Despite the extraordinary speed of vaccine development against COVID-19 and continued mass vaccination efforts including guidelines recommending vaccine boosters, the continued emergence of new variant strains of SARS-CoV-2 threaten to overturn the significant progress made so far in halting the spread of SARS-CoV-2. As Dr. Anthony Fauci famously said in early September 2021, "People want to say we're done with COVID. But COVID's not done with us."

What Is a Coronavirus?

There are hundreds of coronaviruses, most of which circulate among animals, including pigs, camels, bats, and cats. Sometimes these viruses jump to humans (a spillover event) and can cause disease, as happened with Severe Acute Respiratory Syndrome (SARS), Middle East Respiratory Syndrome (MERS), and now COVID-19. Coronaviruses get their name from the characteristic crown-like spikes on the surface of the virus, which resembles a corona.

CoVID-19 Virus

Illustration of COVID-19 Virus


Illustration of the SARS-CoV-2 structure

Left: Illustration of COVID-19 Coronavirus. Source: CDC, 2020. Right: Illustration of the SARS-CoV-2 structure. Source: Courtesy of Lisa Donohue, CoVPN, and COVID-19 Prevention Network. Used by permission.

There are four main sub-groupings of coronaviruses (alpha, beta, gamma, and delta). Only seven viruses in these sub-groups are known to cause human disease—four of which cause mild to moderate upper-respiratory illnesses such as the common cold.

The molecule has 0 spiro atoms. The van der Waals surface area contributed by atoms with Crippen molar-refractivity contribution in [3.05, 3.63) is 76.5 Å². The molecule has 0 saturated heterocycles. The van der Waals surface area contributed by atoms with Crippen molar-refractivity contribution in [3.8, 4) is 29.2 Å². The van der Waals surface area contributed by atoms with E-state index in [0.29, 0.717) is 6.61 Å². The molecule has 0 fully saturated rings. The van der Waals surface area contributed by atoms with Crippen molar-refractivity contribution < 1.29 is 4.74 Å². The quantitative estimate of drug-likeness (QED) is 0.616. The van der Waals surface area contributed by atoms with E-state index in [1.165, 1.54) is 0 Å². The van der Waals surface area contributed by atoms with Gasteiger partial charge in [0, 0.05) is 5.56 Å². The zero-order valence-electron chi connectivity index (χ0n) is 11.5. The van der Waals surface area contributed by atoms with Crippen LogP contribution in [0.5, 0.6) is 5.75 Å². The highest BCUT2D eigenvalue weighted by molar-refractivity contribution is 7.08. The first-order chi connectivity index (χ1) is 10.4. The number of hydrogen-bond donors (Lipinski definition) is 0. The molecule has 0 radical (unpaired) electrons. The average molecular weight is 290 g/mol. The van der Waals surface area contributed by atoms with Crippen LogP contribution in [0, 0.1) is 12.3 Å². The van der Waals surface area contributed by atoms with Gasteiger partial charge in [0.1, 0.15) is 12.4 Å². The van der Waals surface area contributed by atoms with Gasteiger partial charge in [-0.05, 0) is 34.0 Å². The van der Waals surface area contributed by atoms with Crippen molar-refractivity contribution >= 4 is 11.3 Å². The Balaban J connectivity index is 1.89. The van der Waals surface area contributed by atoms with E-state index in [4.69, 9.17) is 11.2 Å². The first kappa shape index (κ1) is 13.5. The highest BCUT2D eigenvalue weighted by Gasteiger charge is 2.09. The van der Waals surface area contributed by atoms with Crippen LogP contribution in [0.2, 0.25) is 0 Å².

However, three times in the twenty-first century, coronavirus outbreaks have emerged from animal reservoirs to cause severe disease and global transmission concerns: SARS (SARS-CoV-1), which emerged in late 2002 and disappeared by 2004; MERS, which was first identified in 2012 and consistently jumps from dromedary camels to people; and the novel coronavirus that emerged in December 2019.

While most coronaviruses only infect animals, MERS and SARS are notable for their ability to infect a variety of species, including humans. Recent research at the National Institute of Allergy and Infectious Diseases (NIAID) shows how the MERS virus can adapt to infect cells of a new species, which suggests that other coronaviruses may be able to do the same (NIAID, 2020, April 6). It appears that COVID-19 has done just that.

How Coronaviruses Adapt to Infect Other Species

To cause infection, a virus must first attach to a receptor molecule on a cell within the host species. This interaction is highly dependent on the shape of the receptors, which are determined by the host genes.

Colorizing a Virus